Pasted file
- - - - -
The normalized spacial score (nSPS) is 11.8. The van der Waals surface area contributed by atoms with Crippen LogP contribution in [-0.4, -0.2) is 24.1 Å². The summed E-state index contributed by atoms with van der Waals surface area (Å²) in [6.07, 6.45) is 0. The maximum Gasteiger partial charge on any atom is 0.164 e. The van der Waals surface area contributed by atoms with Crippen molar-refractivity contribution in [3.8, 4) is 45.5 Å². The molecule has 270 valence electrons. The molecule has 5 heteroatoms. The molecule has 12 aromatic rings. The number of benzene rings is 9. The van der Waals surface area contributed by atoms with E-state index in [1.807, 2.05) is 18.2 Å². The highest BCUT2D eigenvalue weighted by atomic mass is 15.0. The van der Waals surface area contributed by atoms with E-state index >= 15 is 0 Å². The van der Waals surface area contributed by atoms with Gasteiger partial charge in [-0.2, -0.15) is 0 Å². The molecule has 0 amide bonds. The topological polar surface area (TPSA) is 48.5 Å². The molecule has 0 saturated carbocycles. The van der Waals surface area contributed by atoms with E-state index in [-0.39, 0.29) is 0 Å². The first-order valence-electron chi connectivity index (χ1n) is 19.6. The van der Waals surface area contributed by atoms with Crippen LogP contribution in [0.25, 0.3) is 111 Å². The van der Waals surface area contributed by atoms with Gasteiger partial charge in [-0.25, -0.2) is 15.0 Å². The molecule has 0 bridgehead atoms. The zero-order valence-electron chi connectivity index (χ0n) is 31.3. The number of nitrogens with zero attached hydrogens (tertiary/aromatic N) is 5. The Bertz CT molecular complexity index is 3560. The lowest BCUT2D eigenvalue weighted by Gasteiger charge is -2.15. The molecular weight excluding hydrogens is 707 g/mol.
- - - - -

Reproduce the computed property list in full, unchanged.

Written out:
The normalized spacial score (nSPS) is 11.8. The van der Waals surface area contributed by atoms with Crippen LogP contribution in [-0.4, -0.2) is 24.1 Å². The summed E-state index contributed by atoms with van der Waals surface area (Å²) in [6.07, 6.45) is 0. The maximum Gasteiger partial charge on any atom is 0.164 e. The van der Waals surface area contributed by atoms with Crippen molar-refractivity contribution in [3.8, 4) is 45.5 Å². The molecule has 270 valence electrons. The molecule has 5 heteroatoms. The molecule has 12 aromatic rings. The number of benzene rings is 9. The van der Waals surface area contributed by atoms with E-state index in [1.807, 2.05) is 18.2 Å². The highest BCUT2D eigenvalue weighted by atomic mass is 15.0. The van der Waals surface area contributed by atoms with E-state index >= 15 is 0 Å². The van der Waals surface area contributed by atoms with Gasteiger partial charge in [-0.2, -0.15) is 0 Å². The molecule has 0 amide bonds. The topological polar surface area (TPSA) is 48.5 Å². The molecule has 0 saturated carbocycles. The van der Waals surface area contributed by atoms with E-state index in [-0.39, 0.29) is 0 Å². The first-order valence-electron chi connectivity index (χ1n) is 19.6. The van der Waals surface area contributed by atoms with Crippen LogP contribution in [0.25, 0.3) is 111 Å². The van der Waals surface area contributed by atoms with Gasteiger partial charge in [-0.25, -0.2) is 15.0 Å². The molecule has 0 bridgehead atoms. The zero-order valence-electron chi connectivity index (χ0n) is 31.3. The number of nitrogens with zero attached hydrogens (tertiary/aromatic N) is 5. The Bertz CT molecular complexity index is 3560. The lowest BCUT2D eigenvalue weighted by Gasteiger charge is -2.15. The molecular weight excluding hydrogens is 707 g/mol.